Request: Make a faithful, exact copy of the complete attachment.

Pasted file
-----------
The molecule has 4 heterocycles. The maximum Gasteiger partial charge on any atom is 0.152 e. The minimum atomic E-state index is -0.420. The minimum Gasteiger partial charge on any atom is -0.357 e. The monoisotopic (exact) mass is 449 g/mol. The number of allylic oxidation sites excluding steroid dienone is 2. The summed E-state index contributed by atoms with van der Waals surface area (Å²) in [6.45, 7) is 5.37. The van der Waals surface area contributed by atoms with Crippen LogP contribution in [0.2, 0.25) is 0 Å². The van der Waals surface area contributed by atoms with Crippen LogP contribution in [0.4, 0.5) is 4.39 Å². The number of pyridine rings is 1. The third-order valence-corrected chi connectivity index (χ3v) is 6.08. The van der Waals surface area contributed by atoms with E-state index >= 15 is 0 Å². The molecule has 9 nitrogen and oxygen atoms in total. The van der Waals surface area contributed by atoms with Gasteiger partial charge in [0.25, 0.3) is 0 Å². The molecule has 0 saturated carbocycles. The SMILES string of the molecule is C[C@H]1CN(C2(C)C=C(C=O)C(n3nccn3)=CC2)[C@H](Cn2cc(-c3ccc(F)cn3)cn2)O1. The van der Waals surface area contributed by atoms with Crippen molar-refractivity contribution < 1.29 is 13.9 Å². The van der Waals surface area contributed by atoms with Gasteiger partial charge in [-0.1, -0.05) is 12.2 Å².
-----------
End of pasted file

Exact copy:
The molecule has 4 heterocycles. The maximum Gasteiger partial charge on any atom is 0.152 e. The minimum atomic E-state index is -0.420. The minimum Gasteiger partial charge on any atom is -0.357 e. The monoisotopic (exact) mass is 449 g/mol. The number of allylic oxidation sites excluding steroid dienone is 2. The summed E-state index contributed by atoms with van der Waals surface area (Å²) in [6.45, 7) is 5.37. The van der Waals surface area contributed by atoms with Crippen LogP contribution in [0.2, 0.25) is 0 Å². The van der Waals surface area contributed by atoms with Crippen LogP contribution in [0.4, 0.5) is 4.39 Å². The number of pyridine rings is 1. The third-order valence-corrected chi connectivity index (χ3v) is 6.08. The van der Waals surface area contributed by atoms with E-state index >= 15 is 0 Å². The molecule has 9 nitrogen and oxygen atoms in total. The van der Waals surface area contributed by atoms with Gasteiger partial charge in [0.25, 0.3) is 0 Å². The molecule has 0 saturated carbocycles. The SMILES string of the molecule is C[C@H]1CN(C2(C)C=C(C=O)C(n3nccn3)=CC2)[C@H](Cn2cc(-c3ccc(F)cn3)cn2)O1. The van der Waals surface area contributed by atoms with Crippen molar-refractivity contribution < 1.29 is 13.9 Å². The van der Waals surface area contributed by atoms with Gasteiger partial charge in [-0.1, -0.05) is 12.2 Å².